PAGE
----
- John McCain: Botched, two-hour execution of murderer is ‘torture’
- House GOP ready to move border bill
- Bomb squad called after live WWII artillery washes on Cape Cod beach
- HAYDEN: Intelligence, evidence and the case against Russia
- Ohio university quiz implies atheists are naturally smarter than Christians
- Rep. Henry Cuellar on border crisis: ‘Playing defense on the one-yard line’
- Activists vow to occupy fast-food restaurants to get higher pay
- Rep. Luis Gutierrez: Senate Dems wary of immigration politics
- Summer camp for 1 percenters: Sushi, limos and shopping at FAO Schwarz
- Colorado gun crackdown law found to be built on faulty data
AP source: Blue Jays, Dickey agree, trade close
Question of the Day
NEW YORK (AP) - R.A. Dickey and the Blue Jays agreed to a new contract Monday, clearing the way for the New York Mets to trade the NL Cy Young winner to a Toronto team that’s spending a lot of money trying to join baseball’s elite.
A person familiar with the deal told The Associated Press the trade could be completed once the 38-year-old knuckleballer passes a physical. The person spoke on condition of anonymity because neither team made an announcement.
The Mets would receive top catching prospect Travis d’Arnaud as the centerpiece of the multiplayer swap.
New York also would get catcher John Buck, minor league pitcher Noah Syndergaard and cash. There was speculation Toronto would receive catchers Josh Thole and Mike Nickeas.
Dickey was already signed for $5.25 million next year. The Mets began to look at trade possibilities for the 20-game winner when the sides couldn’t agree to extend his deal for two more seasons. Multiple reports say the reworked contract adds two years and $25 million to his existing deal.
The Blue Jays have missed the playoffs since winning their second straight World Series crown in 1993, and have boldly moved to reshape a team that went 73-89 last season in the rugged AL East.
Last month, they acquired a high-priced trio of All-Stars _ pitchers Josh Johnson and Mark Buehrle and former Mets shortstop Jose Reyes _ in a 12-player trade with the Miami Marlins.
Toronto then signed free agent outfielder Melky Cabrera, an All-Star outfielder with San Francisco whose season ended when he was suspended 50 games for a positive testosterone test.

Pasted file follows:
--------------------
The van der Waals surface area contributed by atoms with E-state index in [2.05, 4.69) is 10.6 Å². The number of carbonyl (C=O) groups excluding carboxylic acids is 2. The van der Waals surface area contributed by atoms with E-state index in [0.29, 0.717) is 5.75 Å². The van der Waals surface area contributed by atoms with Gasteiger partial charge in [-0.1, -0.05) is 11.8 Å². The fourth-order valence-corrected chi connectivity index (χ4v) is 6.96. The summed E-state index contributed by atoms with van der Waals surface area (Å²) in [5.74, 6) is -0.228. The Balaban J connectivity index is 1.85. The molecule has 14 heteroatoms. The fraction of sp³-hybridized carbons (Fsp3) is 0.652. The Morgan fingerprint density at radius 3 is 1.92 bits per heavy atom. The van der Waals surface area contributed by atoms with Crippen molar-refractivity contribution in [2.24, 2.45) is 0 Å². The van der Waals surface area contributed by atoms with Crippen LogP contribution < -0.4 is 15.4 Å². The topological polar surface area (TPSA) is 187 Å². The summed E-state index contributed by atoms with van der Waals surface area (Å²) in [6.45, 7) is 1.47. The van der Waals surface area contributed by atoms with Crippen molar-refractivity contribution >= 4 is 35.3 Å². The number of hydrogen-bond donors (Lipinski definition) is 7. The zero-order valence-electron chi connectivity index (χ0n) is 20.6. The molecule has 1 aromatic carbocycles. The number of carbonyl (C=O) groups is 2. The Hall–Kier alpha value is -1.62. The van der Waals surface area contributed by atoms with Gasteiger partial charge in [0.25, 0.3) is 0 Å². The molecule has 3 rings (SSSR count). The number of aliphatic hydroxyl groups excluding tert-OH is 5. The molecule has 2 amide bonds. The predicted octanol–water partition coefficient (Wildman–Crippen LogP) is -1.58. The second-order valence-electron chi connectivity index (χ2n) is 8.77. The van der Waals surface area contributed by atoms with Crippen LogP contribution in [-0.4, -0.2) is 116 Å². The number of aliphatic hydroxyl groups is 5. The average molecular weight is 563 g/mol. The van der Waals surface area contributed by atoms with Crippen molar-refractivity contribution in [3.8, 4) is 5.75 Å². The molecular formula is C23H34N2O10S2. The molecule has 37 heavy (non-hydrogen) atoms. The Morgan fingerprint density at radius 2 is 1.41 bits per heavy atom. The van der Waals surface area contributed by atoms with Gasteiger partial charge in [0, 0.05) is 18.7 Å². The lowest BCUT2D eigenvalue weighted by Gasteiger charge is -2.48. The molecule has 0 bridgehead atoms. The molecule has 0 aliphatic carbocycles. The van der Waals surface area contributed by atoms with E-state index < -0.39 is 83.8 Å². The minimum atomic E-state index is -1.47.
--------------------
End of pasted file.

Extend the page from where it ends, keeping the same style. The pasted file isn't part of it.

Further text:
Dickey was 20-6 with a 2.73 ERA last season, capping his rapid rise from the majors’ scrap heap to an ace pitcher. He did it by perfecting a way to throw his floater faster than previous knuckleballers, and tossing it with exceptional control.
Dickey is set to become part of a stellar rotation that includes Johnson, Buehrle and returning starters Ricky Romero and Brandon Morrow.
Thole would give the Blue Jays a catcher who is familiar with handling Dickey’s knuckleball. He’d join a lineup that features former home run champ Jose Bautista and Edwin Encarnacion, who hit 42 homers last season.
D’Arnaud turns 24 in February. He hit .333 at Triple-A Las Vegas with 16 homers and 52 RBIs before tearing a knee ligament trying to break up a double play in June, resulting in season-ending surgery. D’Arnaud has been an All-Star at several levels during his climb through the minors.
The Los Angeles Angels and Texas also had been interested in Dickey before the Blue Jays swooped in.
Popular with Mets fans, Dickey perturbed team management when he spoke about his contract situation last week during a club event at Citi Field for children displaced from their schools by Superstorm Sandy.
Dickey said he enjoyed playing for the Mets and added it would be “disappointing” if he went through his option year without a new deal and became a free agent.
“If that’s the decision that they make, I feel like it would be unfortunate because it probably is going mean that I’m not going to be back,” Dickey said then. “And that would be sad.”
Second- and third-stringers eye 2016 if front-runner stumbles
- Michelle Obama says money in politics is bad, asks donors for 'big, fat check'
- 'We're coming for you, Barack Obama': Top U.S. official discloses threat from ISIL terrorists
- Presidents of Honduras, Guatemala blame U.S. for border children crisis
- NAPOLITANO: What if our democracy is a fraud?
- EDITORIAL: Detroit's water 'spigot bigots'
- PRUDEN: The Democratic-wannabe mice under Hillary Clinton's feet
- Let it roll: D.C. Council hits Las Vegas on taxpayer's dime, leaves $14,000 tab
- White House readies for House GOP impeachment push: 'Foolish' to ignore
- Hamas rejects Kerry's call for cease-fire; Fears grow others could join fight against Israel
- Brian Kelly, Notre Dame ready for different route to title
Obama's biggest White House 'fails'
Celebrities turned politicians
Athletes turned actors
20 gadgets that changed the world
Fighting in Iraq